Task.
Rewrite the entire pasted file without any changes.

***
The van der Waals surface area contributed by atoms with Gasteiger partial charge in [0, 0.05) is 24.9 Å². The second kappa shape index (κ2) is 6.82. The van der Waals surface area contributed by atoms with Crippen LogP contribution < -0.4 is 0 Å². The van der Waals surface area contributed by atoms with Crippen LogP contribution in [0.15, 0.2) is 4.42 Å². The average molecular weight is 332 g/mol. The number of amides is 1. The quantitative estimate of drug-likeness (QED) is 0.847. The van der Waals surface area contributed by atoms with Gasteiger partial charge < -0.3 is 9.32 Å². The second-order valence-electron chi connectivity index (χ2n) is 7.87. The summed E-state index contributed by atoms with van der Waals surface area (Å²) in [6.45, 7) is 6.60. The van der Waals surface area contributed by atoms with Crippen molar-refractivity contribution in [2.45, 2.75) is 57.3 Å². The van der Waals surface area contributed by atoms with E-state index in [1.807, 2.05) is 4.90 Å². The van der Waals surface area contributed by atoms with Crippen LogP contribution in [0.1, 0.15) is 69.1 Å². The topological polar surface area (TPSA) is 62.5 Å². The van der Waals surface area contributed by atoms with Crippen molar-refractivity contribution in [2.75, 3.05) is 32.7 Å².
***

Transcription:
The van der Waals surface area contributed by atoms with Gasteiger partial charge in [0, 0.05) is 24.9 Å². The second kappa shape index (κ2) is 6.82. The van der Waals surface area contributed by atoms with Crippen LogP contribution < -0.4 is 0 Å². The van der Waals surface area contributed by atoms with Crippen LogP contribution in [0.15, 0.2) is 4.42 Å². The average molecular weight is 332 g/mol. The number of amides is 1. The quantitative estimate of drug-likeness (QED) is 0.847. The van der Waals surface area contributed by atoms with Gasteiger partial charge < -0.3 is 9.32 Å². The second-order valence-electron chi connectivity index (χ2n) is 7.87. The summed E-state index contributed by atoms with van der Waals surface area (Å²) in [6.45, 7) is 6.60. The van der Waals surface area contributed by atoms with Crippen molar-refractivity contribution in [2.45, 2.75) is 57.3 Å². The van der Waals surface area contributed by atoms with E-state index in [1.807, 2.05) is 4.90 Å². The van der Waals surface area contributed by atoms with Crippen LogP contribution in [0.1, 0.15) is 69.1 Å². The topological polar surface area (TPSA) is 62.5 Å². The van der Waals surface area contributed by atoms with Crippen molar-refractivity contribution in [2.75, 3.05) is 32.7 Å².